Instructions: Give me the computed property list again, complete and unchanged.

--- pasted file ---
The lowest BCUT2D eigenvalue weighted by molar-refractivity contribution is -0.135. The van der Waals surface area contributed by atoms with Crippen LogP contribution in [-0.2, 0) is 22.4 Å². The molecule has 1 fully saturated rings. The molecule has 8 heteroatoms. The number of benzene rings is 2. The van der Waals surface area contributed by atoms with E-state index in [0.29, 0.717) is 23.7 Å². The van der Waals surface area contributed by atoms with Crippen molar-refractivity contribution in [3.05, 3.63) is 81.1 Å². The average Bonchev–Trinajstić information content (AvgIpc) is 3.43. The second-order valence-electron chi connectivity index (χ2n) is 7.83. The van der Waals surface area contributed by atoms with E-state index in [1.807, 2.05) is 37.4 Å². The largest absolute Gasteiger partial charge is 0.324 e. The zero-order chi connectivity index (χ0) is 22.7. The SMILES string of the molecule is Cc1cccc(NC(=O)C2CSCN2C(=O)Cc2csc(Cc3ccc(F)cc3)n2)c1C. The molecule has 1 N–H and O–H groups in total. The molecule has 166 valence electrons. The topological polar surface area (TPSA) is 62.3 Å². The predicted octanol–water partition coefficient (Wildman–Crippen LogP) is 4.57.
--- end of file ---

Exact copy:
The lowest BCUT2D eigenvalue weighted by molar-refractivity contribution is -0.135. The van der Waals surface area contributed by atoms with Crippen LogP contribution in [-0.2, 0) is 22.4 Å². The molecule has 1 fully saturated rings. The molecule has 8 heteroatoms. The number of benzene rings is 2. The van der Waals surface area contributed by atoms with E-state index in [0.29, 0.717) is 23.7 Å². The van der Waals surface area contributed by atoms with Crippen molar-refractivity contribution in [3.05, 3.63) is 81.1 Å². The average Bonchev–Trinajstić information content (AvgIpc) is 3.43. The second-order valence-electron chi connectivity index (χ2n) is 7.83. The van der Waals surface area contributed by atoms with E-state index in [1.807, 2.05) is 37.4 Å². The largest absolute Gasteiger partial charge is 0.324 e. The zero-order chi connectivity index (χ0) is 22.7. The SMILES string of the molecule is Cc1cccc(NC(=O)C2CSCN2C(=O)Cc2csc(Cc3ccc(F)cc3)n2)c1C. The molecule has 1 N–H and O–H groups in total. The molecule has 166 valence electrons. The topological polar surface area (TPSA) is 62.3 Å². The predicted octanol–water partition coefficient (Wildman–Crippen LogP) is 4.57.